The Great Beauty (La Grande Bellezza) immediately enchanted me: one of the first scenes, a rooftop dance party in the heart of Rome, pulsates with incredible, infectious energy. When the camera pans over various inebriated partygoers reveling in the moment, it’s clear that while this crowd is glamorous, much of it is aging and seedy (take, for example, the squat, balding man who plants himself in front of an attractive, leggy young thing and repeatedly hisses up at her in time to the beat: “I’ll screw you, I’ll screw you”). At the center of this hedonism is Jep Gamberdella — it’s his 65th birthday party, and it’s hard to imagine a bachelor his age who’s having a better time.
Still, despite all the women, Negronis, and perfectly tailored sportcoats he’s able to enjoy, Jep’s struggling with — what else — ennui. A one-time novelist, now half-invested journalist and de facto socialite, he receives the unexpected news that his first lover died, leading him to reexamine his lifestyle and the scene that he’s been a fixture of for decades.
The Great Beauty is a long, sweeping film, but Jep guides the viewer through his Rome in a series of vignette-like interactions that make the grandeur feel manageable and intimate. The most striking parts are the scenes that are so visually lush and dreamlike that they verge on magical realism, but the seemingly mundane ones — say, stopping at a café to buy cigarettes — are particularly moving and, indeed, beautiful.
I labor in the Humanities – that’s the building in your university that hasn’t been repaired or remodeled since the early 1970s – and modern Humanities-types have to be flexible. You never quite know what class is going to run so you try to develop every possible class you could conceivably teach. That’s why I am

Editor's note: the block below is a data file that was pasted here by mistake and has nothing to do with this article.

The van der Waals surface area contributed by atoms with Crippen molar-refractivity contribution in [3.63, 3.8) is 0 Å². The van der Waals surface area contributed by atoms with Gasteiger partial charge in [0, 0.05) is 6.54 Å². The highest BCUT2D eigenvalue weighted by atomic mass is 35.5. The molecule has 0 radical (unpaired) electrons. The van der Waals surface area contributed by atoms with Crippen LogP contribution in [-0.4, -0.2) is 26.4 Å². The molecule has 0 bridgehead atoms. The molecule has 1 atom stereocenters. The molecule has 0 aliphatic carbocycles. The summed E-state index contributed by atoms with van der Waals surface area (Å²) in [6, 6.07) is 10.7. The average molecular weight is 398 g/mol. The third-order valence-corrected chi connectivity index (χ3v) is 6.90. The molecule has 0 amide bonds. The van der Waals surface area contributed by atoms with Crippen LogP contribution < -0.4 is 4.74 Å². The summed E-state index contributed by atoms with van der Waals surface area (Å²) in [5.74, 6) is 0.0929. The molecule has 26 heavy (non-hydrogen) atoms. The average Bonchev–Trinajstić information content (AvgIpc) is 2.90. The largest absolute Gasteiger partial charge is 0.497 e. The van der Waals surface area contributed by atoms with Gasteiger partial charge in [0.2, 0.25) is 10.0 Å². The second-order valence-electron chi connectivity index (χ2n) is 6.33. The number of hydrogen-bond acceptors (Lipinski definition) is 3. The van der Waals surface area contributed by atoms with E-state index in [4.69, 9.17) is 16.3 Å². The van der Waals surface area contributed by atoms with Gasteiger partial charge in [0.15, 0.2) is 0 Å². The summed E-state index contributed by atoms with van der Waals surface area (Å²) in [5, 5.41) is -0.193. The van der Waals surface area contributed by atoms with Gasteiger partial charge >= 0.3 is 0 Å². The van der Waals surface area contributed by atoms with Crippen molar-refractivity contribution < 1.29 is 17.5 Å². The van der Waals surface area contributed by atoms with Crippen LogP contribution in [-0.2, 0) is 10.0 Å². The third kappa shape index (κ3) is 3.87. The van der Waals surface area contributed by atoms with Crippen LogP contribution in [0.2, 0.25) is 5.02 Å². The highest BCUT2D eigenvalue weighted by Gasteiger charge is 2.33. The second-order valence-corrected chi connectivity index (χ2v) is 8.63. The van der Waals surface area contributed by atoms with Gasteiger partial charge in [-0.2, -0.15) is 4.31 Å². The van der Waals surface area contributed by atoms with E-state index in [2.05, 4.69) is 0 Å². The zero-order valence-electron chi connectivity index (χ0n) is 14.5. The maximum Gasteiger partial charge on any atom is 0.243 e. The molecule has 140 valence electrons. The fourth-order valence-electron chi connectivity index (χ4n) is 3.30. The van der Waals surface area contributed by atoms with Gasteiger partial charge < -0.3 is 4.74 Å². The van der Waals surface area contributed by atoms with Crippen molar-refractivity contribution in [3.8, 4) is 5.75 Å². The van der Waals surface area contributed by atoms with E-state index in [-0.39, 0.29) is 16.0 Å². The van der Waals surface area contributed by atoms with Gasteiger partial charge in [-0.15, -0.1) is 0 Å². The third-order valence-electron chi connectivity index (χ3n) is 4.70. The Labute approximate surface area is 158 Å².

teaching leading an exploration of Japanese poetry this semester. This is also why I carry around a heavy briefcase full of Japanese poems, from ancient to modern. Of the various tomes I have sampled, The Art of Haiku by Stephen Addiss is my constant companion. The book provides a history and context not just for haiku, but for other forms of Japanese poetry. It takes the reader on the intellectual and historical journey from the longer choka to the tanka through the renga and finally arriving at the haiku. The translations of the poems provide Romanized Japanese along-side beautiful English renditions. Reading it, I feel a bit like Basho’s frog jumping into the sound of the old, clear pool of Japanese poetry – plop! It is a pool that has been waiting, patiently, for me to be wise enough to jump in.
For anyone who cares too much (read: at all) about the history of videogames, the Gameboy Advance is a fascinating system. In many ways, it’s a continuation of the Super Nintendo, a console where two dimensional graphics ruled and games mostly avoided the numbing clutches of realism. The GBA continued in this spirit, producing some of the best and most innovative titles ever (cough), and it also carried on the torch of pixel art. That little chunk of plastic with its tiny screen etched more images into my memory than the first two Playstations combined because it showcased veteran pixel crafters at the peak of their powers.
If you remember this art as fondly as I do, you need to follow the fabulous new blog Pixel Digest. Using some digital sorcery, the (anonymous?) author rips the sprites and backgrounds straight from old GBA games and, because it’s Tumblr, turns them into gifs. The results are spectacular. Note that every one of those Luigis is its own tiny image with a transparent background. They’re like perfect little jewels of internet. I bet these start showing up all over the web in a few months’ time.